King Jesus by Robert Graves
London: Arena, 1989 (original publication date 1946) ISBN 0099601109
There are many ways to describe this fascinating book: dense, evocative, learned, and certainly blasphemous. Robert Graves has written a life of Jesus that takes literally the claim that he was the King of the Jews and David's rightful heir, while at the same time not denying his holiness and power.
The story starts with King Herod and his murderous ways, and with Mary being secretly married to Herod Antipater, who leaves her with child before heading to Rome and execution. The child of this union is Jesus, and the rest of the book describes how he deliberately sets out to fulfill the prophecies of the Old Testament.
Graves has skillfully interwoven Biblical texts with practices and rumours of older gods to show that Jesus was indeed the fulfillment of many traditions. His encounters with priests of other gods confirm his and Jehovah's power, although many of the miracles documented in the Bible are explained away in natural terms, or ignored.
Graves has mastered many traditions in the writing of this book, and has cleverly woven Old Testament prophecy into his text. Jesus has come to end the world in this book, by destroying the power of the female, and ending the cycle of birth and death, and Judas is indeed a traitor, but not in the ways that traditional Biblical readings would have us think. Graves wrote a short afterword to King Jesus where he describes how he first came up with the idea of ascribing Jesus' birth to the line of Herod, and how he has used other contemporary texts to fill out other parts of the story. And of course some of it is made up - Graves makes no claims that King Jesus is anything other than a novel.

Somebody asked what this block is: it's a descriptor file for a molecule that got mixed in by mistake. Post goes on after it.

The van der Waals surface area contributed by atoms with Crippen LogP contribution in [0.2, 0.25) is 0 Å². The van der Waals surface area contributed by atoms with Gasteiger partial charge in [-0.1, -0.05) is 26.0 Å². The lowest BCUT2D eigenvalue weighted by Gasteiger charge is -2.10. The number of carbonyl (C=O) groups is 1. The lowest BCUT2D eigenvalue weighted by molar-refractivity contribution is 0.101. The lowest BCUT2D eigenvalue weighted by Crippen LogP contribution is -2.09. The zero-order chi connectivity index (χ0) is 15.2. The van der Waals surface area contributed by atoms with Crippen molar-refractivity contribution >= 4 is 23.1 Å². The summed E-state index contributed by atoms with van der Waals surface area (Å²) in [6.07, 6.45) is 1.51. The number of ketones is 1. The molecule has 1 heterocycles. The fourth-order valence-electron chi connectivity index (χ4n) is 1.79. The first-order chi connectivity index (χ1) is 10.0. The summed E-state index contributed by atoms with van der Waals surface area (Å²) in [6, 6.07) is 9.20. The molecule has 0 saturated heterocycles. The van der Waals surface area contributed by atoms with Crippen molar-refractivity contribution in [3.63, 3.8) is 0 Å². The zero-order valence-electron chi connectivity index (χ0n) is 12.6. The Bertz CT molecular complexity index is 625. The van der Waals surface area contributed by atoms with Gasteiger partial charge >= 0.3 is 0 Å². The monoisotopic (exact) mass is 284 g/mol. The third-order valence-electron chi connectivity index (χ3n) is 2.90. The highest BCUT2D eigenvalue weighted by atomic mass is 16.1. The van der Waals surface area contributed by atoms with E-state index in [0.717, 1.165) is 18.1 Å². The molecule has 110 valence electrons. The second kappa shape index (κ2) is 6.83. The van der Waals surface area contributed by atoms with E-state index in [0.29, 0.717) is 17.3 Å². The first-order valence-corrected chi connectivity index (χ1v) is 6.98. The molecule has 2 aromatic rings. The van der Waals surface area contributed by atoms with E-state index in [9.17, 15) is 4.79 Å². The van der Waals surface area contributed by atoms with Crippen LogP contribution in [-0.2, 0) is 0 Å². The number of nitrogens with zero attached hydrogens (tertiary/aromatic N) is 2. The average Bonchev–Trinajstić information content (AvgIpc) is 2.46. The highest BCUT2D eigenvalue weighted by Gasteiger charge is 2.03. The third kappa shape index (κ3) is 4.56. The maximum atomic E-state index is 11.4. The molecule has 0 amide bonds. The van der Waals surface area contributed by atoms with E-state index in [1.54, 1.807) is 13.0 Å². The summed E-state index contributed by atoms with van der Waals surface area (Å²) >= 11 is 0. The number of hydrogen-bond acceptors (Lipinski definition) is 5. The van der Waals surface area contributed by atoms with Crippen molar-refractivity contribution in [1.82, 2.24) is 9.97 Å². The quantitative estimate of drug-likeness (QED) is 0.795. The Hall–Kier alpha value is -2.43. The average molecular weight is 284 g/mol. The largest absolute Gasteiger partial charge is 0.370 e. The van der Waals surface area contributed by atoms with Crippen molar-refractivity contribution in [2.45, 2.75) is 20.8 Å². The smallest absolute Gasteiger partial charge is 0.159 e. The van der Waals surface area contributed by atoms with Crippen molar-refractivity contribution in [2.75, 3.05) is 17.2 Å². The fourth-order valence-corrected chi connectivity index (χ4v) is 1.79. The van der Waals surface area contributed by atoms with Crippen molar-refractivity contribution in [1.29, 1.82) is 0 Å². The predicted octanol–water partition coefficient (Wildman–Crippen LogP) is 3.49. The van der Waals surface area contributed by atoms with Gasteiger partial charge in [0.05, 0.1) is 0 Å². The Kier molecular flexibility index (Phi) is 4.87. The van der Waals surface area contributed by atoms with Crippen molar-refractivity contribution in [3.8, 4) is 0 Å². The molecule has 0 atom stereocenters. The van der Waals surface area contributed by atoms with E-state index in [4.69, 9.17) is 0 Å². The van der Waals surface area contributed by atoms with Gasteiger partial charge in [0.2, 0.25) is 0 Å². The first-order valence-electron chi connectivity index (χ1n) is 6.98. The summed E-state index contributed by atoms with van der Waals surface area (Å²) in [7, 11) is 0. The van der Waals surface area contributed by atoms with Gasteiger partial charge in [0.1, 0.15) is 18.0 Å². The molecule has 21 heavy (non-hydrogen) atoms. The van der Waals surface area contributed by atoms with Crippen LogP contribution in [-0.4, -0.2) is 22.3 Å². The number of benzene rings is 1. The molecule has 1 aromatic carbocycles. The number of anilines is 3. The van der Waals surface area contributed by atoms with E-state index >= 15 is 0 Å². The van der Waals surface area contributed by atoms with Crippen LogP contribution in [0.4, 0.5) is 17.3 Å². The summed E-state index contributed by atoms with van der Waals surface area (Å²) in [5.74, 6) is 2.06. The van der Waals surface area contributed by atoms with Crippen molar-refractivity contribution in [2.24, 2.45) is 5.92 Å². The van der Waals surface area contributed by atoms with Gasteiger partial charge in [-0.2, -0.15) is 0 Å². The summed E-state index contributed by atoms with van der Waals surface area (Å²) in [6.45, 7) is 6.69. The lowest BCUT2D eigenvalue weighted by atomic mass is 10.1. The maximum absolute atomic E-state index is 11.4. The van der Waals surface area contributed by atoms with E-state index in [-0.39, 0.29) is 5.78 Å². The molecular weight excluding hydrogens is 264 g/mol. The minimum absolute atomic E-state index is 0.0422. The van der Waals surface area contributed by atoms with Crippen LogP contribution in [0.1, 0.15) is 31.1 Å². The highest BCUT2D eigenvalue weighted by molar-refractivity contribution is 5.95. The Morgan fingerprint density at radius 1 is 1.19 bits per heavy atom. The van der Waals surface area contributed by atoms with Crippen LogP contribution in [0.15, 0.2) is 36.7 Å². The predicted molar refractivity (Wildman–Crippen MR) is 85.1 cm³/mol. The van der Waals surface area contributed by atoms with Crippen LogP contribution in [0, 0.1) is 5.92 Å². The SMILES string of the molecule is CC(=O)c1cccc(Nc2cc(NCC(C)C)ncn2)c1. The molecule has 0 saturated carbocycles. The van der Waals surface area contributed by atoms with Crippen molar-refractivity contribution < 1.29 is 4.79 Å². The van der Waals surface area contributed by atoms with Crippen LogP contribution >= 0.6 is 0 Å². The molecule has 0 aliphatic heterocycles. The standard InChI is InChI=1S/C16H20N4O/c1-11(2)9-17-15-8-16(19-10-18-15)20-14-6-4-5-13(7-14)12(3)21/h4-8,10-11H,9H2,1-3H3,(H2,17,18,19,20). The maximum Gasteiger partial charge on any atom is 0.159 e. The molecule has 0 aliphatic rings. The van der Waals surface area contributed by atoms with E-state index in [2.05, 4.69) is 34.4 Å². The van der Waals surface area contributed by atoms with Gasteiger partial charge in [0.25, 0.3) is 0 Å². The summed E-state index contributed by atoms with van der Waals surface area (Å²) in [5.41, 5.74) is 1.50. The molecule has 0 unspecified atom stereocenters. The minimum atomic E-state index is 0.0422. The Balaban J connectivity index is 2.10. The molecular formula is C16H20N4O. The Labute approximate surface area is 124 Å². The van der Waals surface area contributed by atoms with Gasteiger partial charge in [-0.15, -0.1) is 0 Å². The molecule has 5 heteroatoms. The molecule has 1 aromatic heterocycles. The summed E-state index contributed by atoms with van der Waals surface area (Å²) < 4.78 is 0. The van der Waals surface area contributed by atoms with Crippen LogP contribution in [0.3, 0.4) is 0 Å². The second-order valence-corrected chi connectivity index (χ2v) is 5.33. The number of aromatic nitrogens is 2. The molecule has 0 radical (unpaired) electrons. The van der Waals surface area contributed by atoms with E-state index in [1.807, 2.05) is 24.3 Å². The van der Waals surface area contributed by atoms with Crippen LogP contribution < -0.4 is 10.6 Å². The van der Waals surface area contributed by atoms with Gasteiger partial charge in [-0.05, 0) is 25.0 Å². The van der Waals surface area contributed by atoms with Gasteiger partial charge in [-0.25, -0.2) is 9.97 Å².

It is not light reading; Graves takes the reader deep into what is now obscure pre-Judaic theology, as well as Jewish religious factions such as the Essenes, Sadducees and Pharisees, which takes some following even with a bit of prior knowledge. However, the effort is worthwhile, as the story is fascinating, and fascinatingly different to the real one.
The blurb on the edition I read states that Graves wrote the book to reconcile his loss of faith with his continued respect for Jesus himself. Like all other attempts, King Jesus is at heart a sad book, as no man can truly fathom the workings of God, and to try is to fail. However, the book is still well worth reading, as a story in itself, and as a way back to the Bible and the teachings of Jesus.
Cheers for now, from
A View Over the Bell